Association of changes in inflammation with variation in glycaemia, insulin resistance and secretion based on the KORA study

IMI DIRECT Consortium, Tonia de las Heras Gala, Christian Herder, Femke Rutters, Maren Carstensen-Kirberg, Cornelia Huth, Coen D. A. Stehouwer, Giel Nijpels, Casper Schalkwijk, Allan Flyvbjerg, Paul W. Franks, Jacqueline Dekker, Christa Meisinger, Wolfgang Koenig, Michael Roden, Wolfgang Rathmann, Annette Peters, Barbara Thorand

Research output: Contribution to journalArticleAcademicpeer-review

Abstract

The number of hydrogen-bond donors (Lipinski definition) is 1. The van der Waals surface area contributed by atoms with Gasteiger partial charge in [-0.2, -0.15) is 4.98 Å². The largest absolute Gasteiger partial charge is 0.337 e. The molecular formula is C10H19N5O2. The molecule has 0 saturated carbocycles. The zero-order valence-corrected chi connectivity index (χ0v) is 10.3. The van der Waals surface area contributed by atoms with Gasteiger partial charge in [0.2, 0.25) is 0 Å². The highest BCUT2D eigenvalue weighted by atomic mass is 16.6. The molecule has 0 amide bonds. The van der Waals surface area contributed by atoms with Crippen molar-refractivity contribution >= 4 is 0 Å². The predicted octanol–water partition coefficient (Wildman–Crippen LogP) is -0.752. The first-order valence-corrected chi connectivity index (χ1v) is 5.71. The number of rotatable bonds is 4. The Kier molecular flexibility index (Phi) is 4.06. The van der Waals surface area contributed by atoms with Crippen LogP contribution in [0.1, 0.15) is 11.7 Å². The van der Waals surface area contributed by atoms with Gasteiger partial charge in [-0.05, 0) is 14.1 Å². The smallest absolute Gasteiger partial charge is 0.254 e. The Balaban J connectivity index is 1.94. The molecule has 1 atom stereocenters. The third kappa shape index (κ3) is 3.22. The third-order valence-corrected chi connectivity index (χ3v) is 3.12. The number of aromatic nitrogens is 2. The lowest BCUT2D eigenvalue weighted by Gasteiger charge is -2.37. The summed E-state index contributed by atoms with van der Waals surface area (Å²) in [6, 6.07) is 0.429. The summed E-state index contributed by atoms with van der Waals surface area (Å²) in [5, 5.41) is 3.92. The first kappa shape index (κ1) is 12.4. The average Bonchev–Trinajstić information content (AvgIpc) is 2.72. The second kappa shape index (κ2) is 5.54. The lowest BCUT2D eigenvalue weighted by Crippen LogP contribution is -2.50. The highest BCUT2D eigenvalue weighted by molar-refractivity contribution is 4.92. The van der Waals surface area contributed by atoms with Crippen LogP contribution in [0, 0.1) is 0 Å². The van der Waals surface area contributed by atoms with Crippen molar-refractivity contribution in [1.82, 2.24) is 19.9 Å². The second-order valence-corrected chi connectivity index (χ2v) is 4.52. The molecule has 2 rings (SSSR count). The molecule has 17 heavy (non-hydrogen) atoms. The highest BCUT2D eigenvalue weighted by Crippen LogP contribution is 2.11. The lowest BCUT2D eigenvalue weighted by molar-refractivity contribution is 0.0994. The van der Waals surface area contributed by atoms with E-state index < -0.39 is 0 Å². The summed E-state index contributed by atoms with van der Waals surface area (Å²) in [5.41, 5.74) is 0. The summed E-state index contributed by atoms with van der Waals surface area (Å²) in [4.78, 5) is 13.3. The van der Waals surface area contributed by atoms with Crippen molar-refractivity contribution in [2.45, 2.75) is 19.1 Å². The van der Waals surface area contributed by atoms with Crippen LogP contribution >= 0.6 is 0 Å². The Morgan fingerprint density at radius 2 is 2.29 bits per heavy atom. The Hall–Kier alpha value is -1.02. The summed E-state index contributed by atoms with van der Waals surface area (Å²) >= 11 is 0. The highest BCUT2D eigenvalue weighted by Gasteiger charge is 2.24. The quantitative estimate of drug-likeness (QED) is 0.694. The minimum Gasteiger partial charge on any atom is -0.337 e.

Aims: Subclinical systemic inflammation may contribute to the development of type 2 diabetes, but its association with early progression of glycaemic deterioration in persons without diabetes has not been fully investigated. Our primary aim was to assess longitudinal associations of changes in pro-inflammatory (leukocytes, high-sensitivity C-reactive protein (hsCRP)) and anti-inflammatory (adiponectin) markers with changes in markers that assessed glycaemia, insulin resistance, and secretion (HbA1c, HOMA-IR, and HOMA-ß). Furthermore, we aimed to directly compare longitudinal with cross-sectional associations. Materials and methods: This study includes 819 initially nondiabetic individuals with repeated measurements from the Cooperative Health Research in the Region of Augsburg (KORA) S4/F4 cohort study (median follow-up: 7.1 years). Longitudinal and cross-sectional associations were simultaneously examined using linear mixed growth models. Changes in markers of inflammation were used as independent and changes in markers of glycaemia/insulin resistance/insulin secretion as dependent variables. Models were adjusted for age, sex, major lifestyle and metabolic risk factors for diabetes using time-varying variables in the final model. Results: Changes of leukocyte count were positively associated with changes in HbA1c and HOMA-ß while changes in adiponectin were inversely associated with changes in HbA1c. All examined cross-sectional associations were statistically significant; they were generally stronger and mostly directionally consistent to the longitudinal association estimates. Conclusions: Adverse changes in low-grade systemic inflammation go along with glycaemic deterioration and increased insulin secretion independently of changes in other risk factors, suggesting that low-grade inflammation may contribute to the development of hyperglycaemia and a compensatory increase in insulin secretion.